• There may be a bug in code that creates SafeHtml values that causes it to sometimes produce values that violate the type contract. If such a value is used as HTML (for instance, assigned to a DOM element’s innerHTML property), an XSS vulnerability may be present.
  • Application code may be incorrectly using SafeHtmlBuilder.appendHtmlConstant or SafeHtmlUtils.fromSafeConstant. For example, if one of these methods is passed a value that is not program-controlled as required, but rather is derived from an external input, an XSS vulnerability may be present.
  • Application code may be incorrectly using SafeHtmlUtils.fromTrustedString. If this method is used to SafeHtml-wrap a value that is based on third-party inputs and is not strictly guaranteed to adhere to the SafeHtml type contract, an XSS vulnerability may arise.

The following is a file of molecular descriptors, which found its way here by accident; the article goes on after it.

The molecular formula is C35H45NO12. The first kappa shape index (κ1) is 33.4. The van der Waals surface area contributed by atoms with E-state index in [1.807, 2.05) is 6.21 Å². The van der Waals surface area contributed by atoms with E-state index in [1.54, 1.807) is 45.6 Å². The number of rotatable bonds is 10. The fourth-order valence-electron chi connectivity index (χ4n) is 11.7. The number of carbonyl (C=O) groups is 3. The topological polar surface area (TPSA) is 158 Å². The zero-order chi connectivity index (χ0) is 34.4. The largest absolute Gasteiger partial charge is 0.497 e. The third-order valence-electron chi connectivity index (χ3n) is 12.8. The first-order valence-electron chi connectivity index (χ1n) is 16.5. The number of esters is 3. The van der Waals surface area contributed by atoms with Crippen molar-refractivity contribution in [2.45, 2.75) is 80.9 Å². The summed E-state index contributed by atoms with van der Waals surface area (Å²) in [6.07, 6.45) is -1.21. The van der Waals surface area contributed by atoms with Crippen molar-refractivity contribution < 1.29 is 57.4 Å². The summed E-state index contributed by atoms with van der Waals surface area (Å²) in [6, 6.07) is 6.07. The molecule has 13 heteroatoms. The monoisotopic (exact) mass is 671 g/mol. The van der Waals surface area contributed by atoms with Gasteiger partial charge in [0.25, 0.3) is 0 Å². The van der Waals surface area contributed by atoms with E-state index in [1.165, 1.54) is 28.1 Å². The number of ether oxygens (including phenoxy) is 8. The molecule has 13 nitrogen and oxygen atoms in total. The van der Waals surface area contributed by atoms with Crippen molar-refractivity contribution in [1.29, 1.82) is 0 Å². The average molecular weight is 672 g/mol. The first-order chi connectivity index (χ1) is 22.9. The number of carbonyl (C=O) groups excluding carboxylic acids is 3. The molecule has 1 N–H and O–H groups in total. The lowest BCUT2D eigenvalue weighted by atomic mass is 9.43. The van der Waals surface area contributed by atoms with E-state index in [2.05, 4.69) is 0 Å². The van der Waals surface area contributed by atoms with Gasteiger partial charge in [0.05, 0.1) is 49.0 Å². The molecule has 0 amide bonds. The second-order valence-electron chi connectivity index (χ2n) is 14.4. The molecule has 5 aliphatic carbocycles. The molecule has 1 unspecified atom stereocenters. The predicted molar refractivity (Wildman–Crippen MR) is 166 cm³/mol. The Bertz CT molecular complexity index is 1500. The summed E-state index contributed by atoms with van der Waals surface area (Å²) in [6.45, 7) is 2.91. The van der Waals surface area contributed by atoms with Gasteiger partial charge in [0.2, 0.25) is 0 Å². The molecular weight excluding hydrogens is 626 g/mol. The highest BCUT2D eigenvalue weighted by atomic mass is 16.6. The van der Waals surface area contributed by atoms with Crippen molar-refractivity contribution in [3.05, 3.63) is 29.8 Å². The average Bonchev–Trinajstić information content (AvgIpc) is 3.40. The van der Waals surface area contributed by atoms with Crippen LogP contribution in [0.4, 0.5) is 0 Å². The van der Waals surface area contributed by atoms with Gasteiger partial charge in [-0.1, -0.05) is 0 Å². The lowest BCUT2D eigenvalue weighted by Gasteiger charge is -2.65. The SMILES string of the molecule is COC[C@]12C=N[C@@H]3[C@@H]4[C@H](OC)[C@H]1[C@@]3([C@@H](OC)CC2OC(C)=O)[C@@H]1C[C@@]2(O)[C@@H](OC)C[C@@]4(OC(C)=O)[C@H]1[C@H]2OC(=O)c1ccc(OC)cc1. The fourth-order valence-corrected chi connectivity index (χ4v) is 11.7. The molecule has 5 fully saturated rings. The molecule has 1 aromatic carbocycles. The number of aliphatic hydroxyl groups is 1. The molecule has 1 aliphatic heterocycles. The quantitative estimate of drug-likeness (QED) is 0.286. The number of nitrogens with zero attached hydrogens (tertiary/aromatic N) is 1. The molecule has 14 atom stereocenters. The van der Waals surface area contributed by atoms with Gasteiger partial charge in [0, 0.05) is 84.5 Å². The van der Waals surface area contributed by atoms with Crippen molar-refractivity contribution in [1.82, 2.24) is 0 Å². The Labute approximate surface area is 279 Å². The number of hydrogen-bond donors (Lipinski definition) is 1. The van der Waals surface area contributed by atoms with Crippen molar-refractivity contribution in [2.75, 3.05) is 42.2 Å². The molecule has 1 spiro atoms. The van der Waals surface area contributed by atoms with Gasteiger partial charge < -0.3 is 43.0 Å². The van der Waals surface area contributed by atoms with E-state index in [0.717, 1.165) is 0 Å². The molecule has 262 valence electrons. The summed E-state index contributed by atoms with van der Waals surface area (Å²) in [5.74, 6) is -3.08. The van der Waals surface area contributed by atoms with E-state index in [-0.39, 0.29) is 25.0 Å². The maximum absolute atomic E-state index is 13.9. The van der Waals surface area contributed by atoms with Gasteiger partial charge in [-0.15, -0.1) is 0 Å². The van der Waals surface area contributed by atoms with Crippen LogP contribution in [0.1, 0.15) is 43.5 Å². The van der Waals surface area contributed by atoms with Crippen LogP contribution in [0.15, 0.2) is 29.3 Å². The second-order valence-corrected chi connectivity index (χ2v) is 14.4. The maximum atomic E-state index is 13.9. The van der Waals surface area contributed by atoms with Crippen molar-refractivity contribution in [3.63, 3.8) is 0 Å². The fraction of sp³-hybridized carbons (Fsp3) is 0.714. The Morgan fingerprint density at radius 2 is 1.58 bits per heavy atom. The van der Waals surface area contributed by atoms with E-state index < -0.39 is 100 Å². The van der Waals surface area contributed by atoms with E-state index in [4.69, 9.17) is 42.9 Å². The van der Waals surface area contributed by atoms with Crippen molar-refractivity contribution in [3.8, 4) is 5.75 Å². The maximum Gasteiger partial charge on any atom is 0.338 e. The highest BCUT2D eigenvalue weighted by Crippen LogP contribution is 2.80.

• Application code may have XSS bugs that are not due the use of external inputs in HTML contexts, and are beyond the scope of the SafeHtml library and guidelines.